Then there was Venkatapathy 'Muscles' Raju. According to me, quite forgettable a cricketer. Maybe its because I saw him just once on TV at a friends place; 'first impression is the last impression' sort of thing. So it was surprising when Kumble called him the 'best among my contemporaries'.

Being a 'finger spinner' [rather, fingered spinner], he constantly rubbed the ball with his spittle, sweat or who-knows-which-body-fluid for better grip. He then studied the outfield [half a minute wasted] and changed it to suit the delivery [another half a minute], pulled up his sleeve [thats how he got the nick-name], ran towards the crease [or something that looked like it], considered the right amount of flight and trajectory [as Laxman Sivaramakrishnan says], and then bowled a wide.

Navjot Sidhu's commentary is something one better not get into. It was anything but. Though entertaining, he was a negative embassador of the Indian sense of humour, if there is such a thing. Fortunately, he wasnt fined a part of his commentating fee for criminal use of English idioms, similes and one-liners.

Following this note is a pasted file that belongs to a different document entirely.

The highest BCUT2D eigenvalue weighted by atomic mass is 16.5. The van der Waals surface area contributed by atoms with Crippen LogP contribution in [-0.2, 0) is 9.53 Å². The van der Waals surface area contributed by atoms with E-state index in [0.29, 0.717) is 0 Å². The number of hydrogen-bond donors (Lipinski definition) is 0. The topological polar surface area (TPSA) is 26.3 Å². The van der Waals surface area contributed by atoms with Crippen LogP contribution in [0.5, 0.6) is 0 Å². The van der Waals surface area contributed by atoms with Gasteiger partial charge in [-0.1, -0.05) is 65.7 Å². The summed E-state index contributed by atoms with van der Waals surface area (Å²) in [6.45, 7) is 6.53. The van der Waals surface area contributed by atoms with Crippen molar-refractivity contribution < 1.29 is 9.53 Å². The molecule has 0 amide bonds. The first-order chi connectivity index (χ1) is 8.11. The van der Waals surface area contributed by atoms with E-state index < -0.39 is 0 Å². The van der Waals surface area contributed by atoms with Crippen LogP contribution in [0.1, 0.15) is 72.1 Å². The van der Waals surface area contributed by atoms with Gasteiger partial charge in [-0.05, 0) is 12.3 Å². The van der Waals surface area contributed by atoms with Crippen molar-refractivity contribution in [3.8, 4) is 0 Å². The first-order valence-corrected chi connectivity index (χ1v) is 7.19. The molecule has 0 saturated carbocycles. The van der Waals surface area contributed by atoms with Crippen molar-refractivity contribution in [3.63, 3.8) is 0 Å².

But this sport undoubtedly has a magnetic pull on the average Indian. It continues to draw the attention of even poverty-stricken, gulli children. One day, I may understand why.

Saturday, June 24, 2006

The stone


There's one thing I receive
But still miss;
Lonely like the north star on a stormy night.
Witness to the waves crash on the rocks
What harm can it do - water on stone?

But there it is, the truth:
Stone withers away under perpetual stroke
The storm has won,
The ocean proves its strength
At the expense of an unknown rock.

Then there's the other stone.